Acceptance and Commitment Therapy for HOCD

man receiving online counselling with MoodSmith logo on screen
Dr Elaine Ryan
Written by Dr Elaine Ryan Psychologist and Founder of MoodSmith® Elaine obtained her Dr in Psychology from the University of Surrey and has worked in psychology for 20 years. Dr Ryan specialises in Intrusive Thoughts, OCD and anxiety-related conditions.
man receiving online counselling with MoodSmith logo on screen

Acceptance and Commitment Therapy is a treatment model that can help you overcome the suffering caused by HOCD.
This does not mean that you accept your thoughts as being real; it is quite the opposite.

This page will cover

  • What is Acceptance and Commitment Therapy, ACT?
  • How will it help with HOCD?

What is Acceptance and Commitment Therapy?

Acceptance and Commitment Therapy, which is usually abbreviated to ACT, is a model of therapy which I shall give a brief overview of now.  Simply put, ACT would suggest that we suffer because of how we relate to experiences in our minds.

For example, say you did something that hurt my feelings.  As it was happening, it’s okay for me to be aware that my feelings were hurt.  However, if the day after, the week after,  I am still going over what you did in my head and feeling the pain, it is now me that is causing my suffering.  The original event that caused pain is long over, but I continue to suffer as I keep it alive in my head.

Sometimes when I am introducing these ideas, people may think, “no, Elaine, you are not causing your suffering; it is the other person fault who hurt your feelings in the first place.”  If you find yourself thinking this, take some time to think about the following.

It is not about casting blame, the original event that caused pain has ended.  The way I look at it, I have a choice;

  1. I can blame you for hurting my feelings, and let the hurt grow and keep the story alive in my mind every day, or
  2. I can move on

If I keep blaming you, not only do I keep the original feelings of hurt alive, but I am probably adding to it.  After a day or so, I could start to feel anger and resentment; my suffering intensifies because of what I am adding to the original event inside my head.

If I can learn to move on, I feel the hurt when it is happening, then it is gone, I go back to normal.

Sounds simple, right, but sometimes (well, more often than not), we get stuck.  To move on and stop blaming the other person, I have to do the following;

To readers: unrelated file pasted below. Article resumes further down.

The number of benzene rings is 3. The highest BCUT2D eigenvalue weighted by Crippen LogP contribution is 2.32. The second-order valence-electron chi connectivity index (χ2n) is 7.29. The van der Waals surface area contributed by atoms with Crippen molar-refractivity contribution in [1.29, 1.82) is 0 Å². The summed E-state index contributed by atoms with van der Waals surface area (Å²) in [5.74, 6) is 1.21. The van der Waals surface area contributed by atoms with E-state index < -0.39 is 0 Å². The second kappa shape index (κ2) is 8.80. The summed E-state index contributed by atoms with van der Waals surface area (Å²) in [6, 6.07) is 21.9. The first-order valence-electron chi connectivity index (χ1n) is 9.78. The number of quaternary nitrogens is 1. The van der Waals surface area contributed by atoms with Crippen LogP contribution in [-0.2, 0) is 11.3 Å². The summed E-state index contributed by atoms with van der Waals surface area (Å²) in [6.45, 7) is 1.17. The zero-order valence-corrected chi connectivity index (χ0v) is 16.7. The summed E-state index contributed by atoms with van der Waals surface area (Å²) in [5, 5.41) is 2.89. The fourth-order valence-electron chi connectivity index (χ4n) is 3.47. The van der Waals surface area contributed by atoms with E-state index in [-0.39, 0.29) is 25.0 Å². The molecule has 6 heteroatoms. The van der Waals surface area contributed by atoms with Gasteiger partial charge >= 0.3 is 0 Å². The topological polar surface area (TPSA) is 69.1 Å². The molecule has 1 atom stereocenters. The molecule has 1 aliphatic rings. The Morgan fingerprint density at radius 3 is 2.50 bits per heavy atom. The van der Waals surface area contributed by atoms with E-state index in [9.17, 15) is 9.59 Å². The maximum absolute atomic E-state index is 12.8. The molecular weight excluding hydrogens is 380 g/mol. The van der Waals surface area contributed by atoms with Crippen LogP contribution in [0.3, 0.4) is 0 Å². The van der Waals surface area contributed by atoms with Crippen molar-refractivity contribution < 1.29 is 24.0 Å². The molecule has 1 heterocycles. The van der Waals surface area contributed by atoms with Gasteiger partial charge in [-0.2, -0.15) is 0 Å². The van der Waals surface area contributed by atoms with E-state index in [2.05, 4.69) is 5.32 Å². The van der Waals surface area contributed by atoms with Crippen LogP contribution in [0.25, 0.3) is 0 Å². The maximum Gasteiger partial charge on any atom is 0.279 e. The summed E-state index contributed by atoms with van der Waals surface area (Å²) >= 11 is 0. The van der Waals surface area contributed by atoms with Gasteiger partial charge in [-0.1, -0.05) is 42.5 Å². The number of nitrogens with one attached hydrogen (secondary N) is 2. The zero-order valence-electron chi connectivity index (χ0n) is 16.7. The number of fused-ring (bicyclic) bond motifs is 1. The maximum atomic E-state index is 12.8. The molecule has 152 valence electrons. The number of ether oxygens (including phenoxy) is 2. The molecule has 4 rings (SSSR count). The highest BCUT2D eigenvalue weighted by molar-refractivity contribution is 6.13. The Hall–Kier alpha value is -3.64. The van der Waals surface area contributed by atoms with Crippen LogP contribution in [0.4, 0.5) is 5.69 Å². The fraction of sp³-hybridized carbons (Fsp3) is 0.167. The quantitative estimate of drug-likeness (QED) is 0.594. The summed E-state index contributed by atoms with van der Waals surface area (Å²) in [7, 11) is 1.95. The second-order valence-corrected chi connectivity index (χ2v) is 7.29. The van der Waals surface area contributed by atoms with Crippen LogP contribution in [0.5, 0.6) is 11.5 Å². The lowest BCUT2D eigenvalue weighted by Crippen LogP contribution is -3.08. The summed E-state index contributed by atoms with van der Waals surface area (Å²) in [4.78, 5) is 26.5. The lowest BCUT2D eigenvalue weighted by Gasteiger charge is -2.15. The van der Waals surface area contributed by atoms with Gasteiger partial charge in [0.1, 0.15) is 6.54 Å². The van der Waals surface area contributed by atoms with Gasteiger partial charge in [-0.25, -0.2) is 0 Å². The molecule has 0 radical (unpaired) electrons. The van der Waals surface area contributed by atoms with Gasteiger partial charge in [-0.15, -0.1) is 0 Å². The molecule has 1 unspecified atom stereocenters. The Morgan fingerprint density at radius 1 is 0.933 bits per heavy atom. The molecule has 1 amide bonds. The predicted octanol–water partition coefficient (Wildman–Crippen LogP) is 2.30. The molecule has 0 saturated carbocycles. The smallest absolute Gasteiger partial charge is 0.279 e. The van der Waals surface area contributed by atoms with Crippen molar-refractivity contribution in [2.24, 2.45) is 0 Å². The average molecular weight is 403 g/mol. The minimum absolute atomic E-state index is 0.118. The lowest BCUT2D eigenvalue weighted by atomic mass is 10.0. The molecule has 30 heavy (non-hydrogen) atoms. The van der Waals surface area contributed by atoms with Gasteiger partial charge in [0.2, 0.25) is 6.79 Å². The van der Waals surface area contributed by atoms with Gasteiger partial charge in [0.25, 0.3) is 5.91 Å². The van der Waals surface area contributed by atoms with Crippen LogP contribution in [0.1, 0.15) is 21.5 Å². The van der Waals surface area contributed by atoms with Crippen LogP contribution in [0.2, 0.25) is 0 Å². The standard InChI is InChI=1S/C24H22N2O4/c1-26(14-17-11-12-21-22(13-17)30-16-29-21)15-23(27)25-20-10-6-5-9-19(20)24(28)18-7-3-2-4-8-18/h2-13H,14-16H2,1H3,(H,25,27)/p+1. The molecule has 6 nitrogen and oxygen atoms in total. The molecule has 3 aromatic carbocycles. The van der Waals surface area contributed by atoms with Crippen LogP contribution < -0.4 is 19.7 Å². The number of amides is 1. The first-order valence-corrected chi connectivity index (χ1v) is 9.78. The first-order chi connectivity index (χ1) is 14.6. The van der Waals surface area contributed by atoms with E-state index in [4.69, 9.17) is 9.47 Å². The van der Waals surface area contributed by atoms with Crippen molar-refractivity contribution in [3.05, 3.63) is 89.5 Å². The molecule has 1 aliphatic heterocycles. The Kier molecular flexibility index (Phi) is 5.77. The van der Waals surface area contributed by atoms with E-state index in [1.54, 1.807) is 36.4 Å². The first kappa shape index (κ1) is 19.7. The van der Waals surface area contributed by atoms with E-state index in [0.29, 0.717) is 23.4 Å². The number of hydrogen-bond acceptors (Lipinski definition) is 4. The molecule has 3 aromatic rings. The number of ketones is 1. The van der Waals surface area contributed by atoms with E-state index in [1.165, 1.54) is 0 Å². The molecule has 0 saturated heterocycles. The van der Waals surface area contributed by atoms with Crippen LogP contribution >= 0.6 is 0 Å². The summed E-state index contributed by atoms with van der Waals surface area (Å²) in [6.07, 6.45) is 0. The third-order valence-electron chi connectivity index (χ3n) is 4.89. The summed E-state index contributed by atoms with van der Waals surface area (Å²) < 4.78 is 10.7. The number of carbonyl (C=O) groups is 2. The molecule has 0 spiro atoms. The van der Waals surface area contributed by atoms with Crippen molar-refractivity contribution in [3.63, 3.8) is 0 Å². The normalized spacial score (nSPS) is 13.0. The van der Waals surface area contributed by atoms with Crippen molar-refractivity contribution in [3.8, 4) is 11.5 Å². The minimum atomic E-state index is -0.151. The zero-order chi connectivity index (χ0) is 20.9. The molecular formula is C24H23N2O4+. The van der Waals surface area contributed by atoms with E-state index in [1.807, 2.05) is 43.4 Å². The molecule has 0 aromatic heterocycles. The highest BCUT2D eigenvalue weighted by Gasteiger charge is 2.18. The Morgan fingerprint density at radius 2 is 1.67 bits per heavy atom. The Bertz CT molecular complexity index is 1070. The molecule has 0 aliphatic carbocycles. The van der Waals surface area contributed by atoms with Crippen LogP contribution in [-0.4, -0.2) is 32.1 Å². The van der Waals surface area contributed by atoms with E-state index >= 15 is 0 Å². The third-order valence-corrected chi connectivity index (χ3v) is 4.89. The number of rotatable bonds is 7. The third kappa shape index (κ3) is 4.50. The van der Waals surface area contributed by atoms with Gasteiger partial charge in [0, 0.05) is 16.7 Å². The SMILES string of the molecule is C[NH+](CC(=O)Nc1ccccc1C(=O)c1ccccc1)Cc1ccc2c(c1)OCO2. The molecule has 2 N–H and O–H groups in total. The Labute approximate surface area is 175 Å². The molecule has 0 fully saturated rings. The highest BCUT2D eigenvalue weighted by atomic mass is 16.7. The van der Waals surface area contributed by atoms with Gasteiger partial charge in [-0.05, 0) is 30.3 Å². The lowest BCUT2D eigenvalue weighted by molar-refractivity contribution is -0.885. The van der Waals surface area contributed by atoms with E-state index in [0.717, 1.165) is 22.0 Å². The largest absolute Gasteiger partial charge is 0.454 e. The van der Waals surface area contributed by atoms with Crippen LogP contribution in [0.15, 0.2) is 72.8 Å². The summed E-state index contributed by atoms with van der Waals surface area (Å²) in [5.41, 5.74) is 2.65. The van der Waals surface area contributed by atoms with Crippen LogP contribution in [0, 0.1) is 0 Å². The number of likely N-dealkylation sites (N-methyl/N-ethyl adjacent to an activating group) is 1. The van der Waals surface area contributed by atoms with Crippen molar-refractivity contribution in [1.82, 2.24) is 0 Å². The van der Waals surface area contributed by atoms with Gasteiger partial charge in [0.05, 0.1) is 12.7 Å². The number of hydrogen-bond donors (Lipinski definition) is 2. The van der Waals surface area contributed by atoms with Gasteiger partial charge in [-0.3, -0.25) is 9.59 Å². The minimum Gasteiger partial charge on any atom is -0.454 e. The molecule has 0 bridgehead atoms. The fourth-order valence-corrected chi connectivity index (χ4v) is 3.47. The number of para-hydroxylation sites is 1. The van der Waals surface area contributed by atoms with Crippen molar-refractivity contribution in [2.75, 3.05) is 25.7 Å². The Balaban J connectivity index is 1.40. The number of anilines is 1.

Accept that it happened

Use some techniques to take the emotion out of the thoughts in my head

Bring myself back to what is happening now – right now; I am writing this post that you are reading.  I am in a quiet room in my house; there is nothing in this exact moment that can cause suffering; except my thoughts!

Keep an eye on myself.  If I start to suffer or get upset, rather than run with it, I watch what is happening and realise it is stuff going on inside my mind.  This is a good point, as we – you, have control over this!

The human mind can create an awful lot of the suffering that you experience.

How will ACT help you with HOCD?

HOCD survives due to a series of things going on inside your head and a series of things you do, namely, obsessions and compulsions; if you haven’t read about this before, you can read it here and come back to this page.

The reason that you are suffering at the minute is not that your sexual preference has changed; you are suffering because of the battles you are having with your mind.

Acceptance and Commitment Therapy will help you in the following ways

You will learn to accept the thoughts and images in your head.  This does not mean that you agree with them or accept them as true; rather you can learn to accept them for what they are – thoughts.

You are suffering now as you try to make sense of the thoughts, grappling to see what they mean.  This is just how your human mind is wired; you, as a normal human being, seek to make sense of thoughts, situations, but not all of the thoughts in your head need that type of analysis.

It would help if you learned to accept your thoughts relating to HOCD for them not to grow stronger; you can see this in the video below.  You might have watched this on my main HOCD page, but I’ve included it here again to save you the bother of jumping back and forth.

The language – the words that you use to talk to yourself inside your head will not be neutral; they will make you feel something.  How you talk about HOCD inside your head will more than likely make you feel anxious.  Using ACT, you will learn to take this strong emotional reaction away.  This is important, as it is the strong feeling that you get that makes you carry out your compulsions – the things you do to reassure yourself or make yourself feel better.

The problem is not that your sexual preference has changed.  The problem is how you are reacting to what is going on inside your head – and this you can change.

image for MoodSmith course on HOCD

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If you are serious about overcoming HOCD, I have an online course that can help you

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Further reading HOCD

Read more on Act at ContextualScience

Online self-help

If you would like my help, please see my online courses

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